It’s Thanksgiving. We know we should be on our best behavior, but our society changes so fast and frequently it is hard to know what that even means anymore. We took a look online and found widely differing advice on good behavior at the Thanksgiving table. Bon Appétit suggests that it is a good idea to be sneaky: “In communicating timing, be sneaky. Don’t say when the meal is to be served, or your guests will arrive at the last moment.” (http://www.bonappetit.com/entertaining-style/holidays/article/thanksgiving-etiquette-guide) Etiquette International warns “Do not keep the TV on during the Thanksgiving meal.” (http://www.etiquetteinternational.com/Tips/thanksgiving.aspx) Emily Post, the undisputed queen of table manners suggests:
- Chew with your mouth closed.
- Keep your smartphone off the table and set to silent or vibrate. Wait to check calls and texts until you are finished with the meal and away from the table.
- Don’t use your utensils like a shovel or stab your food.
- Don’t pick your teeth at the table.
- Remember to use your napkin.
- Wait until you’re done chewing to sip or swallow a drink. (Choking is clearly an exception.)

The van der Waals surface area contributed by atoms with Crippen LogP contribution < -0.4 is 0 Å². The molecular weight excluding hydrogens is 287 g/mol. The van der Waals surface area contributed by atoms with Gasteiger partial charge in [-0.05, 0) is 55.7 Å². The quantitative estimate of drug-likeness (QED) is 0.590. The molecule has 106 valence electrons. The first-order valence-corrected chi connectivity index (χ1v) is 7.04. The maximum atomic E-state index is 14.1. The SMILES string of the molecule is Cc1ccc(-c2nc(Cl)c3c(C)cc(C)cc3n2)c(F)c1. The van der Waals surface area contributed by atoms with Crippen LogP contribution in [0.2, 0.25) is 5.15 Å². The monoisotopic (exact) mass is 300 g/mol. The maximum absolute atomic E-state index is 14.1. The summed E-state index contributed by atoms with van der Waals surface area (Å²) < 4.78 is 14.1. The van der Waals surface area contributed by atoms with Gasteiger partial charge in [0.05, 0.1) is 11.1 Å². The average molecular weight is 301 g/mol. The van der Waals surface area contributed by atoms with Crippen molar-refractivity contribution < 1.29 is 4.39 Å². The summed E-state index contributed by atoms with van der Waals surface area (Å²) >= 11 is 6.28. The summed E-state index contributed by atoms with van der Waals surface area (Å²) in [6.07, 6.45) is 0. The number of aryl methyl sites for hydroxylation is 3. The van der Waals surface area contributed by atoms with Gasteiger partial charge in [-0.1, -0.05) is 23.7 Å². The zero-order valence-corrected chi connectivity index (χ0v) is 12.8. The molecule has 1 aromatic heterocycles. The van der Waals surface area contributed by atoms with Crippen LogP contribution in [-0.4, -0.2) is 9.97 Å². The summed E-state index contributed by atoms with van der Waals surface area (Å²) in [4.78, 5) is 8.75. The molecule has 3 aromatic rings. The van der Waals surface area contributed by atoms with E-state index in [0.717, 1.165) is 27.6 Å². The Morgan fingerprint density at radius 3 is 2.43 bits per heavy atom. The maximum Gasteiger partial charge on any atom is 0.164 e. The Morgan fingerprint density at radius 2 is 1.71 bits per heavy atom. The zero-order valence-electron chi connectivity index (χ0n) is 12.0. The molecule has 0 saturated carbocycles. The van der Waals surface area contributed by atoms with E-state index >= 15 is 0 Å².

- Cut only one piece of food at a time.
- Avoid slouching and don’t place your elbows on the table while eating (though it is okay to prop your elbows on the table while conversing between courses, and always has been, even in Emily’s day).
- Instead of reaching across the table for something, ask for it to be passed to you.
- Take part in the dinner conversation.
1-9 are easily done, but dinner conversation? Uh oh. No matter how overcooked the turkey, this can be the toughest part of the meal. It is widely understood that when it comes to traditional family gatherings, we are not to speak of such things as politics, sex, money, marriage, parenting styles, or family issues— ‘Mom always loved Billy more,’ or ‘why aren’t you married yet?’ That leaves art, movies, sports (which may inspire civil unrest about the turned off television from Etiquette International), and weather (which may inspire skirmishes about global climate change).
Do not let your mouth runneth over, but instead let your cup runneth over. “My Cup Runneth Over” is an expression that means “I have more than enough for my needs.” It is Thanksgiving after all, why not practice a little gratitude? Go around the table and list three things for wish you are grateful. This is a sweet practice that brings the meaning of the event to the hearts of the guests at your table. Give it a try! It might just become a welcomed part of your tradition.
image George Henry Durrie [Public domain], via Wikimedia Commons